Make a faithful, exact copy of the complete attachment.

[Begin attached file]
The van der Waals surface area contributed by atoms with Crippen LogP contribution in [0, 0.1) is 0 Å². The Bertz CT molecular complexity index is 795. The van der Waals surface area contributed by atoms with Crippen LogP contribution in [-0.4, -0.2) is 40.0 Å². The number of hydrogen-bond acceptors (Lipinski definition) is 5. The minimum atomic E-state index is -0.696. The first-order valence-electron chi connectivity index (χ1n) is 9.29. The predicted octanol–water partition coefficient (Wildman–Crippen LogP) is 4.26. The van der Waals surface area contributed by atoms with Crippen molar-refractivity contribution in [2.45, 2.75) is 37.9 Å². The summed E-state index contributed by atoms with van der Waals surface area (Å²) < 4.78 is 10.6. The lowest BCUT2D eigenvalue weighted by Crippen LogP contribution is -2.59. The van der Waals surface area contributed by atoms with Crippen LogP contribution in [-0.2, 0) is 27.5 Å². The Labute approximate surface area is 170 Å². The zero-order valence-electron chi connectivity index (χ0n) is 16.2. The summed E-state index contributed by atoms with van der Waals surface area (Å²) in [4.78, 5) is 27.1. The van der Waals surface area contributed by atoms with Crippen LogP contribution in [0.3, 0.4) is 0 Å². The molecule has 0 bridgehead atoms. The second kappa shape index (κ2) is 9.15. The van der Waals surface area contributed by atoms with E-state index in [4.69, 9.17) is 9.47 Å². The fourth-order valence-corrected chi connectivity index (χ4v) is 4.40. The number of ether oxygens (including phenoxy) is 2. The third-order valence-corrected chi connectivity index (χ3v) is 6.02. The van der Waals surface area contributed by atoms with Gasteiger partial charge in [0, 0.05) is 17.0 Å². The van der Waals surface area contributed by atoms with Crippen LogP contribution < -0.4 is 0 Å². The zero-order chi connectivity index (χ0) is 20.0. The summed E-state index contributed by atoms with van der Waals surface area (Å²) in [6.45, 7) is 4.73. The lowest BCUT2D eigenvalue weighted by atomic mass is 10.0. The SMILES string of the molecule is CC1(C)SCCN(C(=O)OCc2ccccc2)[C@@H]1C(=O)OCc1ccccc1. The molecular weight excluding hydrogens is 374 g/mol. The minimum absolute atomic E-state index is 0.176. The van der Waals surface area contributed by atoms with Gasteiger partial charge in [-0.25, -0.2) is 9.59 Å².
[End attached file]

The van der Waals surface area contributed by atoms with Crippen LogP contribution in [0, 0.1) is 0 Å². The Bertz CT molecular complexity index is 795. The van der Waals surface area contributed by atoms with Crippen LogP contribution in [-0.4, -0.2) is 40.0 Å². The number of hydrogen-bond acceptors (Lipinski definition) is 5. The minimum atomic E-state index is -0.696. The first-order valence-electron chi connectivity index (χ1n) is 9.29. The predicted octanol–water partition coefficient (Wildman–Crippen LogP) is 4.26. The van der Waals surface area contributed by atoms with Crippen molar-refractivity contribution in [2.45, 2.75) is 37.9 Å². The summed E-state index contributed by atoms with van der Waals surface area (Å²) < 4.78 is 10.6. The lowest BCUT2D eigenvalue weighted by Crippen LogP contribution is -2.59. The van der Waals surface area contributed by atoms with Crippen LogP contribution in [-0.2, 0) is 27.5 Å². The Labute approximate surface area is 170 Å². The zero-order valence-electron chi connectivity index (χ0n) is 16.2. The summed E-state index contributed by atoms with van der Waals surface area (Å²) in [4.78, 5) is 27.1. The van der Waals surface area contributed by atoms with Crippen LogP contribution in [0.3, 0.4) is 0 Å². The molecule has 0 bridgehead atoms. The second kappa shape index (κ2) is 9.15. The van der Waals surface area contributed by atoms with E-state index in [4.69, 9.17) is 9.47 Å². The fourth-order valence-corrected chi connectivity index (χ4v) is 4.40. The number of ether oxygens (including phenoxy) is 2. The third-order valence-corrected chi connectivity index (χ3v) is 6.02. The van der Waals surface area contributed by atoms with Gasteiger partial charge in [0, 0.05) is 17.0 Å². The van der Waals surface area contributed by atoms with Crippen LogP contribution < -0.4 is 0 Å². The zero-order chi connectivity index (χ0) is 20.0. The summed E-state index contributed by atoms with van der Waals surface area (Å²) in [6.45, 7) is 4.73. The lowest BCUT2D eigenvalue weighted by atomic mass is 10.0. The SMILES string of the molecule is CC1(C)SCCN(C(=O)OCc2ccccc2)[C@@H]1C(=O)OCc1ccccc1. The molecular weight excluding hydrogens is 374 g/mol. The minimum absolute atomic E-state index is 0.176. The van der Waals surface area contributed by atoms with Gasteiger partial charge in [-0.25, -0.2) is 9.59 Å².